As described previously, add the values to the chart.
If you want to decrease or increase the gap between two bars or want to perform any other changes as per your project requirements, then you can do that by selecting the bars and right click then selecting “format data series”.
You will get the menu on the right side; change the gap width as per your requirements.
You can also select the pattern in the background by selecting “Format Plot Area”.
Under Format Plot Area, go to fill. Select “Pattern fill” and the first pattern, as shown in the screenshot below.
Then your chart will look like the below screenshot.
We can also change the thickness of gridlines by selecting the gridlines option, as shown below.
By clicking on Format Gridlines, a pop-up menu will appear under that; go to “Line Color,” Select “Solid Line,” and select the fill color shown in the screenshot below.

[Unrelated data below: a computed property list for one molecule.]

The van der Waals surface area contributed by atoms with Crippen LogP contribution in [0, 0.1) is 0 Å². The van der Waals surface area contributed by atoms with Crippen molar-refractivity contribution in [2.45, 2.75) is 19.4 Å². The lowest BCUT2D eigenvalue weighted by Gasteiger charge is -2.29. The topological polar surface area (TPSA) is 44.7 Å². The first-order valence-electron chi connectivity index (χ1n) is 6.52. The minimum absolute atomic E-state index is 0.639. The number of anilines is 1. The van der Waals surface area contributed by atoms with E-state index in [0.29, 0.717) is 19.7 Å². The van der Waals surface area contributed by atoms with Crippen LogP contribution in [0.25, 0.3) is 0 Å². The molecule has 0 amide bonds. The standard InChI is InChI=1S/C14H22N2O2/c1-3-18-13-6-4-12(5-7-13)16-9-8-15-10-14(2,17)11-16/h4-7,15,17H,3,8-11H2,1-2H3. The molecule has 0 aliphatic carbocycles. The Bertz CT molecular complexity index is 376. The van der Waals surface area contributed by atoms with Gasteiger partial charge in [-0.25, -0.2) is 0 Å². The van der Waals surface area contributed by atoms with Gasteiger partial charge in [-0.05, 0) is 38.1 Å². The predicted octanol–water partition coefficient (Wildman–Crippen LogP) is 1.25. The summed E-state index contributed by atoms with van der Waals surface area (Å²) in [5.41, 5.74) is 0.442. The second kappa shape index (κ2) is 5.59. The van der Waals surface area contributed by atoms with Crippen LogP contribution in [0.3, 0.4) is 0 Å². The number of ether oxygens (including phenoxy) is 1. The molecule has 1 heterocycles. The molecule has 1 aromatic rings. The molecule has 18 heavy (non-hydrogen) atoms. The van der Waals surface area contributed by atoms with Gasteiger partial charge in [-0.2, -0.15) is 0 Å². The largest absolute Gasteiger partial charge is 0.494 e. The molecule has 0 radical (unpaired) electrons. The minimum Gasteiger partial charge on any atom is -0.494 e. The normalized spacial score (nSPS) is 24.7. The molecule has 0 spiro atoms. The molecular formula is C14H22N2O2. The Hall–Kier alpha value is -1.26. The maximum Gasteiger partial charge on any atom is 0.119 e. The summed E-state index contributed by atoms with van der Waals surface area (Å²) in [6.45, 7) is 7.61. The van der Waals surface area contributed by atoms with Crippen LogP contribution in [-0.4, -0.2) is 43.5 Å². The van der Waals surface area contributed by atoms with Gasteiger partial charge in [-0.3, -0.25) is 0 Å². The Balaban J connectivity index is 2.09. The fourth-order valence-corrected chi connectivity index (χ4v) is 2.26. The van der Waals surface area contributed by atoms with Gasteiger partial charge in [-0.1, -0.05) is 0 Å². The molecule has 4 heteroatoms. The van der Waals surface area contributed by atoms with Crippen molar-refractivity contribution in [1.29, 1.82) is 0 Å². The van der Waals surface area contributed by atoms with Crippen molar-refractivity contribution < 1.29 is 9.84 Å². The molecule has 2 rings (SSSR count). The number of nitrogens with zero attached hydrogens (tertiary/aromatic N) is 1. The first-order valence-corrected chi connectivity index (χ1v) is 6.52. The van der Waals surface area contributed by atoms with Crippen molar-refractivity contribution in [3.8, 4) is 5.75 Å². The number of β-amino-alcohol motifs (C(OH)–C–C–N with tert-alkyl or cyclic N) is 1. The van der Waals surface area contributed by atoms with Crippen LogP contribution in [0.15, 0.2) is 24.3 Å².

You can observe the thickness of the lines has changed from the previous screenshot to the current screenshot.
Like this, you can do a little makeover to look your waterfall chart more attractive.
Pros of Waterfall Chart in Excel
- It is easy to create with little knowledge of Excel.
- One can view the monthly and accumulated results in a single chart.
- The chart will help to visualize both negative and positive values.
Cons of Waterfall Chart in Excel
- When we send to users who have Excel versions apart from 2016, they may be unable to view the chart.
Things to Remember
- Gather the required data without errors.
- Apply formulas to get the accumulated balance in any one column as it should have accumulated a balance.
- One column should have start and end values.
- Select the data and apply a stacked bar chart.
- Apply “No Color” to the base.
- Add required formats as you wish to look chart better
This has been a guide to a waterfall chart in Excel. Here we discuss its uses and how to create Waterfall Chart in Excel with Excel examples and downloadable Excel templates. You may also look at these useful functions in Excel –